Togo Review

Togo Review

Has any sub-genre managed to remain as enduring, without ever producing a single film that could be considered essential, quite like the “dog movie”? The formulas of these stories are as old as the concept of narrative itself, focussing on canine hijinks before tragedy strikes, and the beloved pet barks its last bark. And as the success of Marley and Me (which rejuvenated the public interest in the genre more than a decade ago) proved, this might as well be the one critic proof genre too - films like A Dog’s Purpose may not break box office records, but they do consistently prove there will always be an audience for big screen tales of four legged friends.

All of the Disney Plus original movies streaming so far feel like throwbacks to an earlier era of live action family filmmaking, but even amongst this company, Togo stands out. It foregrounds itself in the face of tragedy rather than use cheap sentimentality to endure tears from its viewers. This is a mid budget proposition presumably green-lit to recapture the spirit of Old Yeller, the kind of movie Disney doesn’t make for theatrical release anymore, that tries to find something emotionally honest in overly familiar conventions, preferring to earn its tears rather than force them out of you. Whether young audiences will care is anyone’s guess - but if older people are going to throw down money to subscribe to the mouse house’s service, it’ll be based entirely on charming but disposable throwbacks like this. 

In 1925, Leonhard Seppala (Willem Dafoe) brings it upon himself to save his small Alaskan town by taking his sled dogs with him on a 700 mile round trip pick up a serum for a disease that’s affecting the children there, which can’t be flown in due to hazardous weather conditions. He’s advised against it, as his lead dog Togo is now 12 years of age, but he persists - and as he makes the journey across mountains and giant lakes of ice, we flash back and see how he came to love a dog he originally tried his hardest to find a home with literally anybody else. 

The film Togo most resembles is the one Disney (sorry, 20th Century Fox… no, sorry, “20th Century Pictures”) released theatrically earlier this year: The Call of the Wild. This isn’t just for the base similarity of seeing two older actors in the wilderness with only doggos for company, but the fact they’re trying to recapture the spirit of old character driven adventure movies that couldn’t feel further out of step with contemporary blockbuster fare. Again, it remains to be seen just how interested Disney’s core viewers (ie: children) will be in seeing Willem Dafoe yelling poetry in a voice not a million miles from his character in The Lighthouse as sled dogs pull him across ice, but this seems to be the rare Disney property that doesn’t have them in mind as a priority.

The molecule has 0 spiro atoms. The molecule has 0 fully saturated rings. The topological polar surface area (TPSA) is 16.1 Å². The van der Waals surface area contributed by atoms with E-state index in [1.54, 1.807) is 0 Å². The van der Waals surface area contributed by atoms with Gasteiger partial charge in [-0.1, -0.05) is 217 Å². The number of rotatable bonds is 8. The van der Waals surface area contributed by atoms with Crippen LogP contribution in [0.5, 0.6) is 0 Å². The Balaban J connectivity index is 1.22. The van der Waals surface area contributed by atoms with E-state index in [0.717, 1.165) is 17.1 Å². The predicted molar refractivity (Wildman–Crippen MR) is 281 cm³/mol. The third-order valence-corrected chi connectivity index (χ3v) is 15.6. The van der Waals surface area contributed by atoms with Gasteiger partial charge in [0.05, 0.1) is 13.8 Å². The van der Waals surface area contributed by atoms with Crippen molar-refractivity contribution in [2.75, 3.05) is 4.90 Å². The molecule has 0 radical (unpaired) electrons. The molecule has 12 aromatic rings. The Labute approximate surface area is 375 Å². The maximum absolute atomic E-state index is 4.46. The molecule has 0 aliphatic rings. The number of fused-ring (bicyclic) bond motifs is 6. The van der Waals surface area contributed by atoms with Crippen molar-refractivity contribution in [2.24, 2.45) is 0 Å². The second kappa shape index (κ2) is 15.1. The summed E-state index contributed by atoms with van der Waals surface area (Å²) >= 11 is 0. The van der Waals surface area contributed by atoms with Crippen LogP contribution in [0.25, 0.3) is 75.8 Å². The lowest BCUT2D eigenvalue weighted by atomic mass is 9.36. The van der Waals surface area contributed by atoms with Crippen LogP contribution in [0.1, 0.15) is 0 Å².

The one difference between the two films is that, whereas The Call of the Wild used motion capture actor Terry Notary to stand in for the dog, Togo uses a real canine performer for all the domestic scenes, or sequences where the animals aren’t in danger. You’d be forgiven for not noticing this, however, and not just because of the awkward CGI used to replicate the animals during the perilous expedition. 

Director Ericson Core is here taking the unusual step of acting as his own cinematographer, and seems to be trying to create an artificial sense of wonder by rendering the vast majority of domestic scenes in post production so they look like they’ve been captured during the magic hour. Terrence Malick this is not - and on a small screen, this filter makes everything look artificial, which is to the detriment of the well trained canine performer Diesel, appearing in the titular role, who could easily be mistaken for a digital effect in such off putting lighting.

Togo is free to stream with a Disney+ subscription. It launches in the UK on March 24th

Overall

There are many pleasures to be had with Togo, not least seeing Dafoe commit to the most formulaic character arc as he grows to love a mischievous pooch, but none of it lingers in the memory. It ticks the box of being something children can watch with their grandparents when visiting them, before fading from memory on the car ride home.

5

out of 10

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